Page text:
PARIS (Yosefardi) – Economic losses from the impacts of climate change in Southeast Asia could be 60% higher than previously estimated, reducing the region’s gross domestic product (GDP) by up to 11% by 2100, according to a new Asian Development Bank (ADB) study.

The analysis is an update to a 2009 ADB report that estimated a 7% annual reduction in economic output due to climate change.

Reducing emissions will require action on a number of fronts, including a sharp reduction in the rate of deforestation, which accounts for the majority of Southeast Asia’s current emissions.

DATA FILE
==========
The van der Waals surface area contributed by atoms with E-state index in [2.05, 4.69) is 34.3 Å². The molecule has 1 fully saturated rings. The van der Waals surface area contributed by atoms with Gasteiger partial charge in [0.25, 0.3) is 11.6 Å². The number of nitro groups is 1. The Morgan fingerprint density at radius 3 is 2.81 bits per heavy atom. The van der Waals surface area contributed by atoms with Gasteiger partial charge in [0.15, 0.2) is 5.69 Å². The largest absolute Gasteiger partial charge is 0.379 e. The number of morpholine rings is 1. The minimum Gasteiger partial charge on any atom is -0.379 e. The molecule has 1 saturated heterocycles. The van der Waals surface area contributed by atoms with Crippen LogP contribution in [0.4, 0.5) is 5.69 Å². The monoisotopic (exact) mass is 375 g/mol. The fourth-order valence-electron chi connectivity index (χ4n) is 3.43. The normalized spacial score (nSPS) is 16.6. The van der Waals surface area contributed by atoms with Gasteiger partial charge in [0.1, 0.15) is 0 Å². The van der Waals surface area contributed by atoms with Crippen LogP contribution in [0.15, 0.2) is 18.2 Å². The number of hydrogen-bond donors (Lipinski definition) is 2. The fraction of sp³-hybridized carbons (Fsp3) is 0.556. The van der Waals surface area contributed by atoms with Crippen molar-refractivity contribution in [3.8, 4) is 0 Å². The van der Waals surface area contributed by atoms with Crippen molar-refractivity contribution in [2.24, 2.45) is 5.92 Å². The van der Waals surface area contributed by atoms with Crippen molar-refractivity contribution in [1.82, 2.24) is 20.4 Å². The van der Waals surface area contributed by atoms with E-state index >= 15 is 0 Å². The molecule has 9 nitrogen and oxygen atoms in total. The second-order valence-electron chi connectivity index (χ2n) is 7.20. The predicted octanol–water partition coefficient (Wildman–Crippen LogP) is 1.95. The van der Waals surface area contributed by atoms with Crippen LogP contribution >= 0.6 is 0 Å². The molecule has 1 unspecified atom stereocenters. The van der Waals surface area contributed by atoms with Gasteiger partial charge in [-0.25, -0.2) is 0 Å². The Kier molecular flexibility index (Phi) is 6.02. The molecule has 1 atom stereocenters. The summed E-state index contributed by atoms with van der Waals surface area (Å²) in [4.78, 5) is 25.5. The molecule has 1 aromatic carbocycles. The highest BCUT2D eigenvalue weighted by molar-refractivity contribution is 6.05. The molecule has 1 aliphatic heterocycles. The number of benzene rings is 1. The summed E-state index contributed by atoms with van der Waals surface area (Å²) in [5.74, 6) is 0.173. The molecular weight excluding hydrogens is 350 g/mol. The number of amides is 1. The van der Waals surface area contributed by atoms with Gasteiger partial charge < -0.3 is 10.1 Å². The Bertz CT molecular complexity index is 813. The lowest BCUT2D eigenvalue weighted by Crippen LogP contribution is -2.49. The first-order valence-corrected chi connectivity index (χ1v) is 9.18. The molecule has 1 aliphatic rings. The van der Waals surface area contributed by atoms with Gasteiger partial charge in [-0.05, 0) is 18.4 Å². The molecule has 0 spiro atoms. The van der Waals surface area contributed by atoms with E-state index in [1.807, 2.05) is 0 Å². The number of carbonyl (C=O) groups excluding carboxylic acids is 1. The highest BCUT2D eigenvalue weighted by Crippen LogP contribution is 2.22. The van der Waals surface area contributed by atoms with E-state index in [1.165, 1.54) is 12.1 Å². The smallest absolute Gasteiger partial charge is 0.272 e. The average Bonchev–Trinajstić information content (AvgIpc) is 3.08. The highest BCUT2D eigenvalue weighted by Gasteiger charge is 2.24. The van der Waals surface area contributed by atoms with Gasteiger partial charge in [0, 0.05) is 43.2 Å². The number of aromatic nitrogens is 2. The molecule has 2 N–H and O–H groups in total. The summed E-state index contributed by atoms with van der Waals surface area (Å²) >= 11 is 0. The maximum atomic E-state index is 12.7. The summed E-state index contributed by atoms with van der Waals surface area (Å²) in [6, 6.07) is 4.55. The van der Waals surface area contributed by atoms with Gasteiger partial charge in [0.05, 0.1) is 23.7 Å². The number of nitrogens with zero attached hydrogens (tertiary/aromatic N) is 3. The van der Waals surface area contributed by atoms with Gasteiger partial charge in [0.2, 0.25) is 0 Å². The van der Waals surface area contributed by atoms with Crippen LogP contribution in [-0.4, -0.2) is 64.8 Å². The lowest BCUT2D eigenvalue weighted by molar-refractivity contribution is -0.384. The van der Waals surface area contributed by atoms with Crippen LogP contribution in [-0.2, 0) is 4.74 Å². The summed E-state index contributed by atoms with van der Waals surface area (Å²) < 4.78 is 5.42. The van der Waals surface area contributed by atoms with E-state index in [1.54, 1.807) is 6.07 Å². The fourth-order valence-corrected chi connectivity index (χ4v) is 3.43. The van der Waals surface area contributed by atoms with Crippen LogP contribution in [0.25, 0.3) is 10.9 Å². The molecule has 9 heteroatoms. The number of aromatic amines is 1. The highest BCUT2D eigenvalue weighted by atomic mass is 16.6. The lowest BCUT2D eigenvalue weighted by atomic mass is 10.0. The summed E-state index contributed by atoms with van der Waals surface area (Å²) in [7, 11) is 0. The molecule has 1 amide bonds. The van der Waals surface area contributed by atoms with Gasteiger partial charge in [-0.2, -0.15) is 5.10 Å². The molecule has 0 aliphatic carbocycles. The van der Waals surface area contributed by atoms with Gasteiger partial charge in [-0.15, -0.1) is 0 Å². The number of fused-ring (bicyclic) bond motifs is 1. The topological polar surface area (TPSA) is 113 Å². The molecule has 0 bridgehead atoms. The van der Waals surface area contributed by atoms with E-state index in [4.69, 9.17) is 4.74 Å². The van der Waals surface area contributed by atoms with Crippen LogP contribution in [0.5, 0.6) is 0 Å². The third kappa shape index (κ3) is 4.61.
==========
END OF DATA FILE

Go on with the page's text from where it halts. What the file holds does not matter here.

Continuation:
Averting deforestation represents the lowest cost opportunity for emissions reductions and could generate half of the cumulative regional mitigation through the mid-2030s.

Reducing emissions is also contingent on developing and introducing low-carbon energy technologies, which would allow the GDP cost of decarbonization to peak within 20-25 years. Carbon capture and storage is a key technology to reduce emissions that the region should explore further.

The study notes that costs of climate stabilization will rise by 60% in 2050 if a global climate agreement to curb carbon emissions is delayed by just a decade.